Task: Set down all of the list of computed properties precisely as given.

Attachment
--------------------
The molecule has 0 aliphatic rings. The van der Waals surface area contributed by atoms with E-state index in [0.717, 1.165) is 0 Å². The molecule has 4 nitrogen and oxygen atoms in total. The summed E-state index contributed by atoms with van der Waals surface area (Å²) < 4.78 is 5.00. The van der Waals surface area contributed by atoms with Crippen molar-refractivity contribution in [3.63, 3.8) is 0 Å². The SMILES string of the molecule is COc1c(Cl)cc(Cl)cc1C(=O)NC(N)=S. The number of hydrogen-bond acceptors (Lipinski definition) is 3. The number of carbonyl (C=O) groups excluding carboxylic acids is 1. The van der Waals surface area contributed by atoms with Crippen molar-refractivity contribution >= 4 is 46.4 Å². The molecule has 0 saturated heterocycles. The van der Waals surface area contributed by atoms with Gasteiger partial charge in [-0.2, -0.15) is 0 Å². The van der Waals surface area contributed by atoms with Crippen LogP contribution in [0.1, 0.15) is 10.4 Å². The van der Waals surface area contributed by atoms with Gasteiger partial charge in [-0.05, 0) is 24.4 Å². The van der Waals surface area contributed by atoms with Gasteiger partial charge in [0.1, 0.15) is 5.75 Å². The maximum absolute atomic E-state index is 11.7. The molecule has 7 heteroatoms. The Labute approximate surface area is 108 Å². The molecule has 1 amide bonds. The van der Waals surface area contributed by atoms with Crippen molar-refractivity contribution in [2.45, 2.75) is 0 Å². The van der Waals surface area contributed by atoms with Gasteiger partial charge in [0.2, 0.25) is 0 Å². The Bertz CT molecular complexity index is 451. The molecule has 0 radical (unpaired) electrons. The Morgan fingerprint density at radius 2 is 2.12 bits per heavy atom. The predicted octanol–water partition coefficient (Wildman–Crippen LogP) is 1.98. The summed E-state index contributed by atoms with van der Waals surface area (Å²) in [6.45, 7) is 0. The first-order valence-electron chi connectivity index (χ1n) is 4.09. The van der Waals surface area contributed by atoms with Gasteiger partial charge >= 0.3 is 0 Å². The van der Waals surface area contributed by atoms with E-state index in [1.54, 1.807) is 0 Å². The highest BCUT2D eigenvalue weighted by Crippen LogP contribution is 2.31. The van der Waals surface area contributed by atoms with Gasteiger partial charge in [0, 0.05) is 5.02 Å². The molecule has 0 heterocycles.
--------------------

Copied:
The molecule has 0 aliphatic rings. The van der Waals surface area contributed by atoms with E-state index in [0.717, 1.165) is 0 Å². The molecule has 4 nitrogen and oxygen atoms in total. The summed E-state index contributed by atoms with van der Waals surface area (Å²) < 4.78 is 5.00. The van der Waals surface area contributed by atoms with Crippen molar-refractivity contribution in [3.63, 3.8) is 0 Å². The SMILES string of the molecule is COc1c(Cl)cc(Cl)cc1C(=O)NC(N)=S. The number of hydrogen-bond acceptors (Lipinski definition) is 3. The number of carbonyl (C=O) groups excluding carboxylic acids is 1. The van der Waals surface area contributed by atoms with Crippen molar-refractivity contribution >= 4 is 46.4 Å². The molecule has 0 saturated heterocycles. The van der Waals surface area contributed by atoms with Gasteiger partial charge in [-0.2, -0.15) is 0 Å². The van der Waals surface area contributed by atoms with Crippen LogP contribution in [0.1, 0.15) is 10.4 Å². The van der Waals surface area contributed by atoms with Gasteiger partial charge in [-0.05, 0) is 24.4 Å². The van der Waals surface area contributed by atoms with Gasteiger partial charge in [0.1, 0.15) is 5.75 Å². The maximum absolute atomic E-state index is 11.7. The molecule has 7 heteroatoms. The Labute approximate surface area is 108 Å². The molecule has 1 amide bonds. The van der Waals surface area contributed by atoms with Crippen molar-refractivity contribution in [2.45, 2.75) is 0 Å². The van der Waals surface area contributed by atoms with Gasteiger partial charge in [0.2, 0.25) is 0 Å². The Bertz CT molecular complexity index is 451. The molecule has 0 radical (unpaired) electrons. The Morgan fingerprint density at radius 2 is 2.12 bits per heavy atom. The predicted octanol–water partition coefficient (Wildman–Crippen LogP) is 1.98. The summed E-state index contributed by atoms with van der Waals surface area (Å²) in [6.45, 7) is 0. The first-order valence-electron chi connectivity index (χ1n) is 4.09. The van der Waals surface area contributed by atoms with Gasteiger partial charge >= 0.3 is 0 Å². The van der Waals surface area contributed by atoms with E-state index in [1.54, 1.807) is 0 Å². The highest BCUT2D eigenvalue weighted by Crippen LogP contribution is 2.31. The van der Waals surface area contributed by atoms with Gasteiger partial charge in [0, 0.05) is 5.02 Å². The molecule has 0 heterocycles.